President Obama’s initiative to let Bush-era tax breaks for those making more than $250,000 expire will lead to fewer jobs, lower wages and a smaller economy, according to a new study.
According to the report released by Ernst and Young, a lapse of the tax breaks will mean in 2013 the top tax rate on ordinary income will rise from 35% to 40.9%, the top tax rate on dividends will rise from 15% to 44.7% and the top tax rate on capital gains will rise from 15% to 24.7%. These rates will discourage savings and reduce investment, according to the study, which was prepared on behalf of the Independent Community Bankers of America (ICBA), National Federation of Independent Business (NFIB), the S Corporation Association and U.S. Chamber of Commerce.
According to the report, if the president’s tax proposal goes into effect the economic output in the “long-run” will fall by 1.3% -- or $200 billion, and employment will decrease by 0.5% -- or 710,000 jobs.
“This study shows that raising taxes next year will have a devastating impact on small businesses, including community banks,” ICBA President and CEO Cam Fine said in a statement.
“Many community banks and other small businesses are organized as Subchapter S corporations, which would face a nearly 10 percent tax hike—limiting growth and threatening our nation’s economy.”
In addition, the study says capital stock and investment would fall by 1.4% and 2.4% respectively in the long-run. Finally, real after-tax wages will decrease by 1.8%, which reflects a decline in workers’ living standards, the study reports.
“While House Republicans are focused on jobs, the President and Congressional Democrats continue to play politics with the issue of expiring taxes at the year’s end,” Rep. Sam Graves (R-MO) said in a statement. “Dividing the nation based on class envy may be effective politics, but it doesn’t address our nation’s most pressing problem – jobs.”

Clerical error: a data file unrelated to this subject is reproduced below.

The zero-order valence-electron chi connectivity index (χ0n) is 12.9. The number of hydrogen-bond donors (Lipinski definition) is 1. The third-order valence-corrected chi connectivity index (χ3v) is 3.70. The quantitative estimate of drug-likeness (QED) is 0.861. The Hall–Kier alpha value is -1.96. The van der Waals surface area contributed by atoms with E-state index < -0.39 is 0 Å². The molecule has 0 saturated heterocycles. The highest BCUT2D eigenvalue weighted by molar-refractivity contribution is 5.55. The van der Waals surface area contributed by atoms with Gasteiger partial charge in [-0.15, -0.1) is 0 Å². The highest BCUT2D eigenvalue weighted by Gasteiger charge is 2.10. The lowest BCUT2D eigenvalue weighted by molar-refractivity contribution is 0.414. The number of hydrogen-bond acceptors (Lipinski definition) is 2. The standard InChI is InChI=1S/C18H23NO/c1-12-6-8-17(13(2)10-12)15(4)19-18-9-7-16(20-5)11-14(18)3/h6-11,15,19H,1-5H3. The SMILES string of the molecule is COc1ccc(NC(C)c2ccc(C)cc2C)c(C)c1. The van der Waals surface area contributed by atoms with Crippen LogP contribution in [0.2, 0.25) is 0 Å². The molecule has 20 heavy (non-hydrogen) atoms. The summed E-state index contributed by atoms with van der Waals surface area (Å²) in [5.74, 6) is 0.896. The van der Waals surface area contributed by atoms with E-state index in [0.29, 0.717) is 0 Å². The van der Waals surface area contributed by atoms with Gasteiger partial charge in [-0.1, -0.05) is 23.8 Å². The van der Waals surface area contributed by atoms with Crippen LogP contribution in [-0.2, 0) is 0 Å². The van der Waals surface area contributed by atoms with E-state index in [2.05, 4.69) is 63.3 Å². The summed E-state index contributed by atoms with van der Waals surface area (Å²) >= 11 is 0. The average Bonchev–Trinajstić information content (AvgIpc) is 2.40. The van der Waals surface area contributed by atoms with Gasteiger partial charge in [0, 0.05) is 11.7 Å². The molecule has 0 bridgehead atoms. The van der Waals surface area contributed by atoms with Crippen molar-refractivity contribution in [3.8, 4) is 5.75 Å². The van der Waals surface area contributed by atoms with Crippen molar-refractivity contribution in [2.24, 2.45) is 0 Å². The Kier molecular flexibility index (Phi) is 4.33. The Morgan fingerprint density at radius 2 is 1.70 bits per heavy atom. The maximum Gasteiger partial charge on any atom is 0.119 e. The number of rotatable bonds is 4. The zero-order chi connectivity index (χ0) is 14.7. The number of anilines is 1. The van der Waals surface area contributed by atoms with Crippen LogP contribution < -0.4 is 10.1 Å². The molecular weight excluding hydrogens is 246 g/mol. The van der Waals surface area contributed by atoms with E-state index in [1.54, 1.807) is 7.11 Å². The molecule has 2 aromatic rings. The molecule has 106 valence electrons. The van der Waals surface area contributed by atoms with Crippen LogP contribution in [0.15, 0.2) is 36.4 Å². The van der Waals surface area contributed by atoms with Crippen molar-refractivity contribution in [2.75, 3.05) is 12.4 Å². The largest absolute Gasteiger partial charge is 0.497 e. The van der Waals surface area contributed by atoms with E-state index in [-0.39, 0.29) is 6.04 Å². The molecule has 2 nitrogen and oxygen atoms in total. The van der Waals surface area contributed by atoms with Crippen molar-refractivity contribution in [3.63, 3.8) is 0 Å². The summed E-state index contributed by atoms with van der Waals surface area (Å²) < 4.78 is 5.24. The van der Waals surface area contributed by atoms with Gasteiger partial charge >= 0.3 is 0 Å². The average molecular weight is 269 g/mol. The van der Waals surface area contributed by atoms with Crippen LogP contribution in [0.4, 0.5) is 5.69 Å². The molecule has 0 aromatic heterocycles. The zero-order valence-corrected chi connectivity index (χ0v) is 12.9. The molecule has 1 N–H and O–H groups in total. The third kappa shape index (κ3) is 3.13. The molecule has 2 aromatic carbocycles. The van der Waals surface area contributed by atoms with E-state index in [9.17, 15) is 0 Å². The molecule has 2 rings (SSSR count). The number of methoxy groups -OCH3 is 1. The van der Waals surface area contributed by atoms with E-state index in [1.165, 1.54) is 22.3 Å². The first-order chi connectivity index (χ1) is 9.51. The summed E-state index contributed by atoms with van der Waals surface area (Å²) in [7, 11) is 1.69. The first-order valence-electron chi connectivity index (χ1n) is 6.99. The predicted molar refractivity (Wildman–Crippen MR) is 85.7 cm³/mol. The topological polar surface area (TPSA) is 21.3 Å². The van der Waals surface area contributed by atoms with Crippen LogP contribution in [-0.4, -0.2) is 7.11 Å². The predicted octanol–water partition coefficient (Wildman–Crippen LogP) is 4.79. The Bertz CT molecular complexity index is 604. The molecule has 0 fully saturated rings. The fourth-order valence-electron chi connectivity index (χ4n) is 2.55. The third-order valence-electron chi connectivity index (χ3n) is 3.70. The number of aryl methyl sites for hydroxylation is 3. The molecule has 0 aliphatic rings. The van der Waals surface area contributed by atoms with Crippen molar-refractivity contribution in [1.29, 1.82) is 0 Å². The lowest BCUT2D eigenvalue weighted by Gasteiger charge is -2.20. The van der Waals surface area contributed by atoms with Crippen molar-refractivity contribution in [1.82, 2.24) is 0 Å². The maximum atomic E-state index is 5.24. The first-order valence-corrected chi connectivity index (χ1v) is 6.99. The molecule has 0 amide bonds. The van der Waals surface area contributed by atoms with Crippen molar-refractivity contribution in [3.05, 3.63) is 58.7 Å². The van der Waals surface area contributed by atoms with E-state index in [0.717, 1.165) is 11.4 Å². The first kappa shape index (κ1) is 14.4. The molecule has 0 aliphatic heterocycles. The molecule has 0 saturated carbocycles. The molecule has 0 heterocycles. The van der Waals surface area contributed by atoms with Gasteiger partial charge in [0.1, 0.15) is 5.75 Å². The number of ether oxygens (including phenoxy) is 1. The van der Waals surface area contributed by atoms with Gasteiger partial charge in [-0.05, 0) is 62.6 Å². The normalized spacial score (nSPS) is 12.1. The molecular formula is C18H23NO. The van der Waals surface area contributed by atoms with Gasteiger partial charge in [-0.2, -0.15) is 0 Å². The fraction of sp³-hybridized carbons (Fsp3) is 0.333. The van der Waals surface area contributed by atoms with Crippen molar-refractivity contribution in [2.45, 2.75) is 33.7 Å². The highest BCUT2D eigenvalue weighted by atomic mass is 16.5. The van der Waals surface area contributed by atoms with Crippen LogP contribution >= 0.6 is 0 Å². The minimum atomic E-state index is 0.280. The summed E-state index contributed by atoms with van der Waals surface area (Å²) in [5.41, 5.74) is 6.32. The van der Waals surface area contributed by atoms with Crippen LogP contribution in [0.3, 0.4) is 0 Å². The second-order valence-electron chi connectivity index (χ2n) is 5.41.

Mike Brey, owner and president of Brey Corp. t/a Hobby Works (R) in Laurel, Md., said the Ernst and Yound report left him frustrated and that he feels the NFIB in particular has offered more criticism than solutions for the economic recovery as of late. Brey is a member of the Small Business Majority business council.
“This report reflects the partisan bickering going on in Congress now, and ignores one obvious fact—this whole ‘fiscal cliff’ thing Congress put in place is only there because they couldn’t get the job done last year or the year before,” Brey said.
President Obama’s tax proposal will not impact the vast majority of small business owners, Brey said, because they often make less than $250,000 annually. Many businesses that are growing and making more than that are simply reinvesting their cash back into the business, and can write off many of their investments and purchases, he said.
“You are not affected by the consequences of this anyway, because you are putting your money back into the business,” he said. “It’s hard to imagine these [economic] declines wouldn’t be offset by rising consumer sentiment and excitement that Congress would be actually doing something to help the economy.”